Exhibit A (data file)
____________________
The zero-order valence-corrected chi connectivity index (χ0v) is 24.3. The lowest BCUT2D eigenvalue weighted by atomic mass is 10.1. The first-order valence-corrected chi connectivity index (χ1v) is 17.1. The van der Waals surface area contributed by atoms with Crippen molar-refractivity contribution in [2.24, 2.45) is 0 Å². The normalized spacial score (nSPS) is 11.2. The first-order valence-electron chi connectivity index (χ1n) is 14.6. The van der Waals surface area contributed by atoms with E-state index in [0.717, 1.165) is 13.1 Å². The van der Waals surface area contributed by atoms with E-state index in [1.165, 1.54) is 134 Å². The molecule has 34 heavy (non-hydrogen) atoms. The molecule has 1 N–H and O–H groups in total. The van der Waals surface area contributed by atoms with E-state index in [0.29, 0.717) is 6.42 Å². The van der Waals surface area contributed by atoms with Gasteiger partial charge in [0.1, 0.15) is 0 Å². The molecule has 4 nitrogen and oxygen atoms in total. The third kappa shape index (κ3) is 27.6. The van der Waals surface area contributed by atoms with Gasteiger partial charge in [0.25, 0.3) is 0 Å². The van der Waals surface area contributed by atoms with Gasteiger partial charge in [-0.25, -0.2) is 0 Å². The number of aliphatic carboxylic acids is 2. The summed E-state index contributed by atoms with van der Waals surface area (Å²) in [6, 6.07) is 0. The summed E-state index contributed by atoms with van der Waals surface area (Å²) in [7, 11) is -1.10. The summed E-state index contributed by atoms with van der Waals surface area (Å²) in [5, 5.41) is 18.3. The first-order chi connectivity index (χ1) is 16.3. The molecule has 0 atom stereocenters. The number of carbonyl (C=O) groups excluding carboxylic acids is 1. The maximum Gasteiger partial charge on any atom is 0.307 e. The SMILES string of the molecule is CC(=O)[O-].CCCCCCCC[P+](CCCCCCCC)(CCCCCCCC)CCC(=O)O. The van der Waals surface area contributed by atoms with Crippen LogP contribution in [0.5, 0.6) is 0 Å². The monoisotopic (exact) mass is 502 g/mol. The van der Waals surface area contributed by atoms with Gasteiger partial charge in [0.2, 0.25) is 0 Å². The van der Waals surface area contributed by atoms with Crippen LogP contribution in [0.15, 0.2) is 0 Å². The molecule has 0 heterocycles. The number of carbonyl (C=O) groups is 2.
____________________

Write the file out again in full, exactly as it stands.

The zero-order valence-corrected chi connectivity index (χ0v) is 24.3. The lowest BCUT2D eigenvalue weighted by atomic mass is 10.1. The first-order valence-corrected chi connectivity index (χ1v) is 17.1. The van der Waals surface area contributed by atoms with Crippen molar-refractivity contribution in [2.24, 2.45) is 0 Å². The normalized spacial score (nSPS) is 11.2. The first-order valence-electron chi connectivity index (χ1n) is 14.6. The van der Waals surface area contributed by atoms with E-state index in [0.717, 1.165) is 13.1 Å². The van der Waals surface area contributed by atoms with E-state index in [1.165, 1.54) is 134 Å². The molecule has 34 heavy (non-hydrogen) atoms. The molecule has 1 N–H and O–H groups in total. The van der Waals surface area contributed by atoms with E-state index in [0.29, 0.717) is 6.42 Å². The van der Waals surface area contributed by atoms with Gasteiger partial charge in [0.1, 0.15) is 0 Å². The molecule has 4 nitrogen and oxygen atoms in total. The third kappa shape index (κ3) is 27.6. The van der Waals surface area contributed by atoms with Gasteiger partial charge in [0.25, 0.3) is 0 Å². The van der Waals surface area contributed by atoms with Gasteiger partial charge in [-0.25, -0.2) is 0 Å². The number of aliphatic carboxylic acids is 2. The summed E-state index contributed by atoms with van der Waals surface area (Å²) in [6, 6.07) is 0. The summed E-state index contributed by atoms with van der Waals surface area (Å²) in [7, 11) is -1.10. The summed E-state index contributed by atoms with van der Waals surface area (Å²) in [5, 5.41) is 18.3. The first-order chi connectivity index (χ1) is 16.3. The molecule has 0 atom stereocenters. The number of carbonyl (C=O) groups excluding carboxylic acids is 1. The maximum Gasteiger partial charge on any atom is 0.307 e. The SMILES string of the molecule is CC(=O)[O-].CCCCCCCC[P+](CCCCCCCC)(CCCCCCCC)CCC(=O)O. The van der Waals surface area contributed by atoms with Crippen LogP contribution in [0.5, 0.6) is 0 Å². The monoisotopic (exact) mass is 502 g/mol. The van der Waals surface area contributed by atoms with Gasteiger partial charge in [0.2, 0.25) is 0 Å². The van der Waals surface area contributed by atoms with Crippen LogP contribution in [0.15, 0.2) is 0 Å². The molecule has 0 heterocycles. The number of carbonyl (C=O) groups is 2.